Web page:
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She Town


Dundee Rep
3 stars
If Dundee was Scotland’s first female-led republic, it is all but 
reborn in Sharman Macdonald’s epic tale of life in the city’s jute 
mills during the 1930s depression. Wages are being cut every week, and 
a strike led by would-be writer Isa looks imminent. Elsewhere, 
legendary singer and Spanish Civil War veteran Paul Robeson is booked 
to play the Caird Hall, and auditions are underway for a local choir to 
back him up.

In some respects, the latter element reflects the sheer scale of Jemima 
Levick’s production, which puts some forty women onstage to deal with 
Macdonald’s multi-layered narrative. This begins with a sick child, a 
loaded gun and some mass constructivist choreography before opening up 
Alex Lowde’s huge skewed tenement set where smaller lives epitomised by 
Isa and her feisty sisters dwell.

If Isa’s aspirations lead towards Spain, other women make different 
choices. For some, sexual allure will keep them in glad rags, while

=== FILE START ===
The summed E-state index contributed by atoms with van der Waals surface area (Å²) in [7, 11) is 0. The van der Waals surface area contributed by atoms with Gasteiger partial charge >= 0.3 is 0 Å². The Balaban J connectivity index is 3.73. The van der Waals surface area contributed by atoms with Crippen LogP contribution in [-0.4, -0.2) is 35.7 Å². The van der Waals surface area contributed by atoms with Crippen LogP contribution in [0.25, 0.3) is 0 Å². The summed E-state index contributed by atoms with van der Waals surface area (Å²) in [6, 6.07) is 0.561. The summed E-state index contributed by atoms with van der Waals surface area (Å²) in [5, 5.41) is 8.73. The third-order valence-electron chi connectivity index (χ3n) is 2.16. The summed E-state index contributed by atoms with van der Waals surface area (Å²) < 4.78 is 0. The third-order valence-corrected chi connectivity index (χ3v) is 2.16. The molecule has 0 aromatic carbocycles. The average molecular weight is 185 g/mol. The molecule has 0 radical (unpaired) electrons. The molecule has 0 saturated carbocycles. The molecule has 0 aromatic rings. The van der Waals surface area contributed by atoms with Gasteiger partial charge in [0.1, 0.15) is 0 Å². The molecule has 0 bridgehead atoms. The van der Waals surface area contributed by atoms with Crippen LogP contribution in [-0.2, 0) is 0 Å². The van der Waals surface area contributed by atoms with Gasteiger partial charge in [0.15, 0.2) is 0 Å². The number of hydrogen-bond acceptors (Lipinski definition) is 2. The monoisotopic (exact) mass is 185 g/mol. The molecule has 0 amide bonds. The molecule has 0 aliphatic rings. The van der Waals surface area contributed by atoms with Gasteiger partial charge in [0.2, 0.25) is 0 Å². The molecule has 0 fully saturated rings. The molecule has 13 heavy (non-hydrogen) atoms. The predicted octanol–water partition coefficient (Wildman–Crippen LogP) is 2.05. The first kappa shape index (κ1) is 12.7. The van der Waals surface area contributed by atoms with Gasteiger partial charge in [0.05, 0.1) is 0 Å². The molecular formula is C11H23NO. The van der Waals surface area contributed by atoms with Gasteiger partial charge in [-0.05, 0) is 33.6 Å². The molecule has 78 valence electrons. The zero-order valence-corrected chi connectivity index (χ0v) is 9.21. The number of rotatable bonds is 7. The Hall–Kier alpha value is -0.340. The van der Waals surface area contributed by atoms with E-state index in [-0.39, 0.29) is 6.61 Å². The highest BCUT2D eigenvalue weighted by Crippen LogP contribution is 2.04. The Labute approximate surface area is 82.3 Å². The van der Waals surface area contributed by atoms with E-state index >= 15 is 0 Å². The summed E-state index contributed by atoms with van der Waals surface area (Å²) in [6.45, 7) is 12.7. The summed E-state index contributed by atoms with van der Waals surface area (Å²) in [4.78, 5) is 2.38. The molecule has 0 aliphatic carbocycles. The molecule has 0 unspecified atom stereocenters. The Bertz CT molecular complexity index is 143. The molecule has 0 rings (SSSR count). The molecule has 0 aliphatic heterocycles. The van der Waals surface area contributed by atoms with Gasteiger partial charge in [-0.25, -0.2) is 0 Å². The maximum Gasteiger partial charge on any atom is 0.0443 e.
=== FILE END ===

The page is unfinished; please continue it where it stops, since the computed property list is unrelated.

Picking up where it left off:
mill owner’s wife Moira Blair short-changed herself years ago. Even 
Isa, luminously played Joanne Cummins, must face up to the brutal life 
and death realities beyond the romance of revolution and the liberating 
power of song.

The choir’s auditions rub up against the tenement scenes with a 
busyness that at times feels overloaded. That’s not to say this isn’t a 
play full of heart and soul, led as it is by a principle cast of nine 
featuring such mighty talents as Barbara Rafferty, Carol Ann Crawford 
and Morag Stark, and supported by the Rep’s Young Company and Community 
Company. When the onstage chorus drawn from the theatre’s Women’s 
Singing Group accompany Robeson’s recorded voice at the play’s most 
poignant moment, its power is immense.

The Herald, September 17th 2012

ends



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